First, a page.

To summarise, the selection process is:•The decision over what is chosen to be represented and what isrejected;• The choices made when organising the representation:• The options taken to focus the audience in a certain way.All media texts are constructed in this way: factual programming on TV is shot and edited before being broadcast; every aspect of the mise-en-scene of a film text is carefully chosen in order that it creates the right impression on the audience; the words selected in newspaper and magazine articles are part of the construction of the final representations.A theorist called White spoke of the ‘gatekeepers’ - that is the peoplewho are part of the decision making process in the construction ofmedia texts. Magazine editors, journalists, writers, photographers,directors etc. all play a part in the creation of representations and act asgatekeepers selecting what information will be passed on and how it willbe communicated. They select what will (and will not) be representedand how.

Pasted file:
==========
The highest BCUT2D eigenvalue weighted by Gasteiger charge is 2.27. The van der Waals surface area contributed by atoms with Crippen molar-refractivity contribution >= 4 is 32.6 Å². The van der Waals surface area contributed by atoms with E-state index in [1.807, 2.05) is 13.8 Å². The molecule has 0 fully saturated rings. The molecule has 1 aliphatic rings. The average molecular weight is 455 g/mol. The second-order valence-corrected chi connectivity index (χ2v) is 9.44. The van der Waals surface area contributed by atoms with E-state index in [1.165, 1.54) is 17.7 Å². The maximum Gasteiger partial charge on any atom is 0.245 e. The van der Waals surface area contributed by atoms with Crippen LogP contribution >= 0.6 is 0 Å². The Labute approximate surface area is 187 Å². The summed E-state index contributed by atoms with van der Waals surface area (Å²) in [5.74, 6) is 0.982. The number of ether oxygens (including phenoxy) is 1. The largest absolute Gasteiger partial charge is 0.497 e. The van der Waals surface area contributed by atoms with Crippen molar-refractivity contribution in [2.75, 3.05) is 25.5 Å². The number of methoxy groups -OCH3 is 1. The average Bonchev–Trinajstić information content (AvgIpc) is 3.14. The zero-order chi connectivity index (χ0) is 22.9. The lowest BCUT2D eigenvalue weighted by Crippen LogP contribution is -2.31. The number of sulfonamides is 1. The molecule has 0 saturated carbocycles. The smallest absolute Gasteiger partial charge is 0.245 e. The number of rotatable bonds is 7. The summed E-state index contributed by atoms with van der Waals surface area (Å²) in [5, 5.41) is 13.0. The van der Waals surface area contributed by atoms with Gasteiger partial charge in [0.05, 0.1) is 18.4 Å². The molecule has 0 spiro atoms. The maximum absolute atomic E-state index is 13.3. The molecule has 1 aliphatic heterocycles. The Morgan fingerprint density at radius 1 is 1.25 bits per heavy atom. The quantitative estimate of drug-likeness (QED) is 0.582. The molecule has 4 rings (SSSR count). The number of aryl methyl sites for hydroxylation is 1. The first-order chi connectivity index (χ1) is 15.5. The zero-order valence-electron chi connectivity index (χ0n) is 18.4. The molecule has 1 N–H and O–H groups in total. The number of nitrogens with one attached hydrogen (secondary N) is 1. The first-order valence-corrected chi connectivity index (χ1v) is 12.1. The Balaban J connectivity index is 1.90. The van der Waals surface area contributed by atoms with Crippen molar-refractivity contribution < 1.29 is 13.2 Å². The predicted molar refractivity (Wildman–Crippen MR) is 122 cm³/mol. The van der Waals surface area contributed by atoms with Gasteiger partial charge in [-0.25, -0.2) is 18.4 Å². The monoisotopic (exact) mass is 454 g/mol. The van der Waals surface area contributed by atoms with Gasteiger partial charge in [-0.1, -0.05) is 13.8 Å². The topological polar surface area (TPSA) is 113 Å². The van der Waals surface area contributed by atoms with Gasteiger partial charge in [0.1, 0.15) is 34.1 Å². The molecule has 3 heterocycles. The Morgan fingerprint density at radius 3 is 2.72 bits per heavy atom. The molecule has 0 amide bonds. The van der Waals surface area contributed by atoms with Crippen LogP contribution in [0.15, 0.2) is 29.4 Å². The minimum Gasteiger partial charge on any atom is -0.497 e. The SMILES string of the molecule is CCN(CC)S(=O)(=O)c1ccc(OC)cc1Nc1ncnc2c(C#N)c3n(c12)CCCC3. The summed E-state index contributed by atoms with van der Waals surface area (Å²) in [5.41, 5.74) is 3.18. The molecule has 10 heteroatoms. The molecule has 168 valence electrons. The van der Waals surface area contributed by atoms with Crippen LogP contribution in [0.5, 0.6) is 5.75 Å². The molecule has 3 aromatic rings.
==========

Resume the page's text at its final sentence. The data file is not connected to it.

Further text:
A). Representations as Reflections (the reflective approach)Sometimes representations are assumed by an audience to simply replicatethe real world. Some audience members may perceive the News,Documentaries and Reality TV for example as portraying a straightforwardreality. News broadcasts present information as fact and great care is takento attempt to create an aura of authority and trust. Even with fictionalprogramming, the audience can often perceive what is presented as ‘real’.Soap Operas concentrate on making media language choices which give theappearance of reality as it is an expectation of the genre. Newspapers andmagazines discuss fictional characters and events as if they were real and,often, dramatic story-lines are discussed and debated as if they arehappening to people we know. This is not to say that the audiencenecessarily believes there is an Albert Square or an area in Manchestercalled Weatherfield but they need to believe that these places are in someway reflecting the world as it is. For the British soap opera, this idea iscrucial – it is one of the genre expectations the audience will have and itneeds fulfilling. Soaps need to generate an idea of identification within theaudience. The characters, places and events must be such that the audiencecan relate them to their own lives and experiences of the world. This is agenre convention and an important aspect of the success of soap operas.Audience Perceptions ofRepresentations